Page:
The suit is seeking $2 billion in damages, alleging the state is violating the constitutional rights of the owners of more than 150,000 New York City restaurants, many of which have already closed permanently.
One restaurant in Queens argues customers can walk blocks away into Nassau County if they want to eat indoors.
Il Bacco on Northern Boulevard say it is unfair that indoor dining is illegal in Little Neck, but legal just a few blocks east in Great Neck, on Long Island.
In fact, New York City is the only city in the state that still does not allow some form of indoor dining, and New Jersey is going to allow indoor dining at 25% capacity starting Friday.
Among the concerns cited: the small footprint many of these city restaurants occupy, and fears that authorities won’t be able to enforce capacity limits
New York Governor Cuomo says without the ability to enforce the rules, there can’t be a timetable to reopen indoor dining.
“My opinion is restaurants should open. The question is how?” he said on Thursday.
On Wednesday, Mayor de Blasio suggested an announcement could come this month.
“I think it’s our responsibility to give them as clear an answer in the month of September as possible, of where we are going,” the mayor said Wednesday. “If there can be a timeline, if there can be a set of standards for reopening, we need to decide that in the next few weeks and announce it, whether it is good news or bad news.”
City Council Speaker Corey Johnson issued a statement in favor of resuming indoor dining with precautions.
“It’s time to allow indoor dining in New York City with reduced capacity and clear guidance to ensure social distancing and safety,” he said. “This is crucial for restaurant owners, who have been particularly hard hit by the pandemic and the resulting drop in tourism. Summer is winding down, and they need to begin planning for the colder months. Of course, we will continue to monitor the City’s COVID-19 rates, just as we must for all of our businesses. We know that the restaurant industry employs many New Yorkers, including many immigrants. Its health and well-being are imperative to our city. The rest of the state has been allowed to reopen their restaurants for indoor dining, and New Jersey is allowing indoor dining come Friday. Now is the time to allow it in New York City. Our restaurants and our City’s economy can’t wait.”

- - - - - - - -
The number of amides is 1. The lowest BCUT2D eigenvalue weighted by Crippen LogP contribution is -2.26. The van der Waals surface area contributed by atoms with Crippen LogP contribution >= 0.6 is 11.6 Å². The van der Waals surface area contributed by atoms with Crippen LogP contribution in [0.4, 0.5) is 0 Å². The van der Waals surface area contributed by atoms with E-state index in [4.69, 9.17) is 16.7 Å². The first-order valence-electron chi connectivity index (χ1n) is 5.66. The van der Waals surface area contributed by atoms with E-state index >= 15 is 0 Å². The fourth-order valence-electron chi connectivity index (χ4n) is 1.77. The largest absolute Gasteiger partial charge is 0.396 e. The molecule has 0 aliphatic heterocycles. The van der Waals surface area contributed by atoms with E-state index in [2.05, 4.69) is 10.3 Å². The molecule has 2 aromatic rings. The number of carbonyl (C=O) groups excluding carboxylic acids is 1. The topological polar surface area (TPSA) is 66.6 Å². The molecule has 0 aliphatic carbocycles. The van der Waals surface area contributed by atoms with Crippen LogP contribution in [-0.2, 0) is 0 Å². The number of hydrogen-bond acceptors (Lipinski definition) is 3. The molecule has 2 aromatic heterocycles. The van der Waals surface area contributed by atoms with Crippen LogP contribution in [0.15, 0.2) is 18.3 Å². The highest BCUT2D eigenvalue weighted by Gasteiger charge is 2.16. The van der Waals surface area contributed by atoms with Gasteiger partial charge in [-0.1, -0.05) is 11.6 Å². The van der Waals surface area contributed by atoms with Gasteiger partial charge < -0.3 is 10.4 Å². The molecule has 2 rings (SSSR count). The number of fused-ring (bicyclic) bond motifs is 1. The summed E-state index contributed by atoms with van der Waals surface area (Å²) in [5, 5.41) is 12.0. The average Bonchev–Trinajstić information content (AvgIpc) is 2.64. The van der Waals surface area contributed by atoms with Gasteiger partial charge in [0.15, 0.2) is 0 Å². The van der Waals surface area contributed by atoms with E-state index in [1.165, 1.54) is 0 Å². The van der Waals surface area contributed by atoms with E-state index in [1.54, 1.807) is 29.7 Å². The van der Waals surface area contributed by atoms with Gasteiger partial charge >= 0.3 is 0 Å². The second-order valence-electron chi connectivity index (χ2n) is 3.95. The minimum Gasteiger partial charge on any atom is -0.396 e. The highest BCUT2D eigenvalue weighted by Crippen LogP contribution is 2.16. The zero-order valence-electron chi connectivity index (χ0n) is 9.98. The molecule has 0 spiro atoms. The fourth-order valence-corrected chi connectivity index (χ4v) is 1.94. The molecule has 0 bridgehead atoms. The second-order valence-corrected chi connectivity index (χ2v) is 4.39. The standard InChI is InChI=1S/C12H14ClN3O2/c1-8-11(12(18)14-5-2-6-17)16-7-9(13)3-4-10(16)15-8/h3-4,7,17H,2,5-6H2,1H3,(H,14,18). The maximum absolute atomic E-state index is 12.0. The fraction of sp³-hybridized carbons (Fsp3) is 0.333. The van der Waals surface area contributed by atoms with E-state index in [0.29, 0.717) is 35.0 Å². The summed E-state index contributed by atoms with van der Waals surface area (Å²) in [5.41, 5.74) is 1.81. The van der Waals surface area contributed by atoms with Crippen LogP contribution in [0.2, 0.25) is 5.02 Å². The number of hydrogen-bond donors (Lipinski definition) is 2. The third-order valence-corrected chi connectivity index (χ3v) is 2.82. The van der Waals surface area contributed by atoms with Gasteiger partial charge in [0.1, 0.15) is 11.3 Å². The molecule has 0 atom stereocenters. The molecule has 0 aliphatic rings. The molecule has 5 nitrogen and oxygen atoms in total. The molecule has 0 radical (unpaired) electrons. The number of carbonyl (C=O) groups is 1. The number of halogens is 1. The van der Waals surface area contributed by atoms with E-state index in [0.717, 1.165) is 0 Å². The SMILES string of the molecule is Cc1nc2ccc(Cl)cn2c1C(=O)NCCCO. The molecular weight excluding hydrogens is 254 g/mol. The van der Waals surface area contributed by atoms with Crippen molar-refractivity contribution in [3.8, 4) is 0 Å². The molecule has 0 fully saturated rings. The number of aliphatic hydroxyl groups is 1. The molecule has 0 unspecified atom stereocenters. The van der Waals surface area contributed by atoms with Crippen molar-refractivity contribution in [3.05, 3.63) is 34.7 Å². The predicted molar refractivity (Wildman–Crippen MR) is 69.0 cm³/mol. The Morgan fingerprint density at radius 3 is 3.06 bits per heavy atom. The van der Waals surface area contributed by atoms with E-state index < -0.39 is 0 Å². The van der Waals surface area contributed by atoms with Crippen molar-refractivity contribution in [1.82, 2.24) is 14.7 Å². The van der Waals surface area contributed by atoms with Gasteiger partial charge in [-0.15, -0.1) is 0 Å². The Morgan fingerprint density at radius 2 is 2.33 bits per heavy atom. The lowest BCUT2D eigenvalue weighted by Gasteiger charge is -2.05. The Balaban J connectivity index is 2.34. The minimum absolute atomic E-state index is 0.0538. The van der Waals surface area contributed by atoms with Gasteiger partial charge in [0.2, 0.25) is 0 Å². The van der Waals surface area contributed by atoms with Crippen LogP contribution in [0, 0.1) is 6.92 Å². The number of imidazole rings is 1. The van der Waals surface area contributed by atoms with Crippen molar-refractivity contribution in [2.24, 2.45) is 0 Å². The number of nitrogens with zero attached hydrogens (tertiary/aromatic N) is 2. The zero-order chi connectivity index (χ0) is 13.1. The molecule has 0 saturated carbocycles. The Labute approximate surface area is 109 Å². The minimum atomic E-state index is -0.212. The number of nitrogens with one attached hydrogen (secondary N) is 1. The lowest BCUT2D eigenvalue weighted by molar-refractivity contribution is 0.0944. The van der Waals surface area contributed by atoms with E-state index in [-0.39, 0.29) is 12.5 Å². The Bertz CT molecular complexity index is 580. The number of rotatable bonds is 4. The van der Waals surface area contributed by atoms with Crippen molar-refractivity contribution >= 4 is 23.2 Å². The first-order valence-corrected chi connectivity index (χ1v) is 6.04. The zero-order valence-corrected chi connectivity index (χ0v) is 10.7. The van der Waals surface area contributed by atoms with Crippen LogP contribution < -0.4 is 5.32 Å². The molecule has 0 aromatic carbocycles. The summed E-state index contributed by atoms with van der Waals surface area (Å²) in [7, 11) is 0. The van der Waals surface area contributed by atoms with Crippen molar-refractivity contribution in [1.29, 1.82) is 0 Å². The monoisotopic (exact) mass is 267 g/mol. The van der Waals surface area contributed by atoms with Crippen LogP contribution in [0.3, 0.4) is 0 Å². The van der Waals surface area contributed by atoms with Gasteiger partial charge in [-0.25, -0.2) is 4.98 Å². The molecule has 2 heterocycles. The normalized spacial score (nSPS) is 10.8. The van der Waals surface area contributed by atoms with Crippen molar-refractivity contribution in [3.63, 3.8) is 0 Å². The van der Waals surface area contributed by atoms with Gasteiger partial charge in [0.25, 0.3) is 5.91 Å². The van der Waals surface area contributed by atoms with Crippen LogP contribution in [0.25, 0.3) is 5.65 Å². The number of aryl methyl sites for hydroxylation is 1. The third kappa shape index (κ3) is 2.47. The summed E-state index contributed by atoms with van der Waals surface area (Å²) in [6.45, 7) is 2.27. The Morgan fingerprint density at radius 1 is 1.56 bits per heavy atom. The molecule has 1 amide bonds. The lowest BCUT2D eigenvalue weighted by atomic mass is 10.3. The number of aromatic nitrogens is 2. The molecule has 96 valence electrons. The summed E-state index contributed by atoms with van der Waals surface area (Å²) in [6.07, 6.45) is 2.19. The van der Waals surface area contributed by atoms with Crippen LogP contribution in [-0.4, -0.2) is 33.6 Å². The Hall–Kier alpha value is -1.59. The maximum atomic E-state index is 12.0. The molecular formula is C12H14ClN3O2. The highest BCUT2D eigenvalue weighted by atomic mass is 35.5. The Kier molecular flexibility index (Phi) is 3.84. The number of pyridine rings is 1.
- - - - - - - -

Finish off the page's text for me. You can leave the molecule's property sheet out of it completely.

Cuomo said he would reach out to Johnson to discuss what needs to be done to reopen indoor dining.
“If New York City can say this many police can be put on a task force to monitor the compliance, that’s something we can discuss. I’m going to say to the restaurant association, tell me how we are going to enforce it and how we are going to monitor compliance because the facts on how we will monitor bars are damning,” Cuomo said. “You have heard me on the past month saying there is a lax compliance… All restaurants can open, but they have to have this, this, this. But the plan is only as good as your ability to enforce. Right now, we have no ability to enforce it.”
Meantime, the owner of Melba’s in Harlem says it is just going to get worse, especially for black-owned businesses.
“When America catches a cold, black America catches the flu,” she told Eyewitness News. “There’s so many disparities within our black communities…. If the mayor does not open restaurants, even if it’s at a lower percentage, 50%, 30%, I’m really afraid that the homeless rate is going to rise.”
And Andrew Rigie, executive director of the NYC Hospitality Alliance, issued a statement in support of Speaker Johnson calling for indoor dining to resume in New York City.
“Restaurants across New York City have been financially (devastated) for six months since the start of the pandemic,” he said. “With New Jersey resuming indoor dining on Friday and restaurants elsewhere across New York state having safely served customers indoors for months, the NYC Hospitality Alliance, restaurant owners from across the five boroughs, industry leaders, members of the State Senate, City Council and now Speaker Johnson have all called for an immediate plan to resume indoor dining. We’re thankful that Speaker Johnson is urgently protecting thousands of small businesses from permanent closure and preventing losses of tens of thousands of industry jobs, and we stand with his call to action to allow indoor dining to safely resume in New York City.”